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107 Groups Endorse the Children’s Act for Responsible Employment (CARE), which would extend child labor protections to many children working in U.S. agriculture.

The Children’s Act for

Responsible Employment

[CARE has been reintroduced as H.R. 2234 in the current session of Congress]

The CARE Act  has been endorsed by the following 107 organizations:

  • Action for Children North Carolina;
  • AFL-CIO;
  • Alliance for Justice;
  • American-Arab Anti-Discrimination Committee;
  • American Association of University Women;
  • American Federation of Teachers;
  • Read more

New York Times: Itinerant Life Weighs on Farmworkers’ Children

March 12, 2011

By PATRICIA LEIGH BROWN
SALINAS, Calif. — A girl in Oscar Ramos’s third-grade class has trouble doing homework because six relatives have moved into her family’s rusted trailer and she has no private space.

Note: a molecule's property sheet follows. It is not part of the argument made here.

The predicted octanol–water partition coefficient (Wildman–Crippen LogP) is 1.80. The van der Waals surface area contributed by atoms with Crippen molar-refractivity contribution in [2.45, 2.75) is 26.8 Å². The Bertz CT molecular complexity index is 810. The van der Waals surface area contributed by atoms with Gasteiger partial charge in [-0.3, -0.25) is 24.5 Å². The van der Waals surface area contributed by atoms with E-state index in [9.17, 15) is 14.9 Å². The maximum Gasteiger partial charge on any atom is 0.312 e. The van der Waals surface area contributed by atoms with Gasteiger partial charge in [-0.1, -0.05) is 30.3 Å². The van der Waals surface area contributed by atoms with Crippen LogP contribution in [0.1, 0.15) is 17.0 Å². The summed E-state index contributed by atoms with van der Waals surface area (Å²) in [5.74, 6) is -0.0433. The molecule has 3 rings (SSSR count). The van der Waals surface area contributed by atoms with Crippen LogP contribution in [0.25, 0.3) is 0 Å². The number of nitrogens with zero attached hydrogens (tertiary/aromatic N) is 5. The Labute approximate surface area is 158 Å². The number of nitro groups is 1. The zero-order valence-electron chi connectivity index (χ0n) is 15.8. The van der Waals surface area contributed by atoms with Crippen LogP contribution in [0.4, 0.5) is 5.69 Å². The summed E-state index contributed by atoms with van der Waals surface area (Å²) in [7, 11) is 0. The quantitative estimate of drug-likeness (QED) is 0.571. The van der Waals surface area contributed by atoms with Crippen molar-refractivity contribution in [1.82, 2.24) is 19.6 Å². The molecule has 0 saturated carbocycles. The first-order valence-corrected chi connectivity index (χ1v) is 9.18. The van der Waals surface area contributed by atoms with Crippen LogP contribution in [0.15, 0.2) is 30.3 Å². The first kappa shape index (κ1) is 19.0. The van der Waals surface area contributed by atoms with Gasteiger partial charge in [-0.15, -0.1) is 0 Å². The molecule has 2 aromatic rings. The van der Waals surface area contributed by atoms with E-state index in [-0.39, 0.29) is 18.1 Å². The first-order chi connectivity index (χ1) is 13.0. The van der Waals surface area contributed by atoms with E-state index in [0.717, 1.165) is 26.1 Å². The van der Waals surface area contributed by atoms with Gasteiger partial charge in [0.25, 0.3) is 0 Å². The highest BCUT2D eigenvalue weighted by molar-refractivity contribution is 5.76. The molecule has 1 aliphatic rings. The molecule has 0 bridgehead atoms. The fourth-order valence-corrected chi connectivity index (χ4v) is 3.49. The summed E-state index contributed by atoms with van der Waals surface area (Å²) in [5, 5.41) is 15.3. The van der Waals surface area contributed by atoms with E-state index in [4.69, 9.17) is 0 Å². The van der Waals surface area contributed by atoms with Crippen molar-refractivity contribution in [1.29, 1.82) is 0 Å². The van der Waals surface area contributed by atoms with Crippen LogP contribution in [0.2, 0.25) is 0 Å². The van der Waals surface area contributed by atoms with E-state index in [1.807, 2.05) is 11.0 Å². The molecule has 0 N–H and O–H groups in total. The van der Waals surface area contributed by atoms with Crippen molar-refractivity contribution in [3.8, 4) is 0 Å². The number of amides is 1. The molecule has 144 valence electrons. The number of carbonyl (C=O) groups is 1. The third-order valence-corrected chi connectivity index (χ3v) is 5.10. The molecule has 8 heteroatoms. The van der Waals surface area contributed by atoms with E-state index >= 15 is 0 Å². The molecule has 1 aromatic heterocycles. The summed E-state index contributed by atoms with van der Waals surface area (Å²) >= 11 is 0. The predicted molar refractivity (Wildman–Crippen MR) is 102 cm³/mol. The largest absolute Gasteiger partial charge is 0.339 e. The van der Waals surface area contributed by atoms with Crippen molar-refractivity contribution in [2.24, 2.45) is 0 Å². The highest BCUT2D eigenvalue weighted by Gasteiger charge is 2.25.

A boy has worn his school uniform for two weeks straight because his parents are busy with harvest season.
And while Mr. Ramos patiently explains the intricacies of fractions, he is attuned to the student who confides, “Teacher, on Saturday the cops came and took my brother.”
“I know you still love your brother,” Mr. Ramos gently told him. “But let’s talk about your vision for your future.”
In the clattering energy of Room 21 at Sherwood Elementary here, Mr. Ramos, 37, glimpses life beneath the field dust. His students are the sons and daughters of the seasonal farmworkers who toil in the vast fields of the Salinas Valley, cutting spinach and broccoli and packing romaine lettuce from a wet conveyor belt: nearly 13 heads a minute, 768 heads an hour, 10 hours a day.
One-third of the children are migrants whose parents follow the lettuce from November to April, Salinas to Yuma, Ariz. Some who leave will not return.
“Dear Mr. Ramos,” they write, from Arizona or Oregon, “I hope you will remember me. …” Mr. Ramos, the child of migrants himself, always does.
Schools like Sherwood, and teachers like Mr. Ramos, are on the front lines, struggling against family mobility, neighborhood violence and the “pobrecito,” or “poor little thing,” mentality of low academic expectations.… Read the rest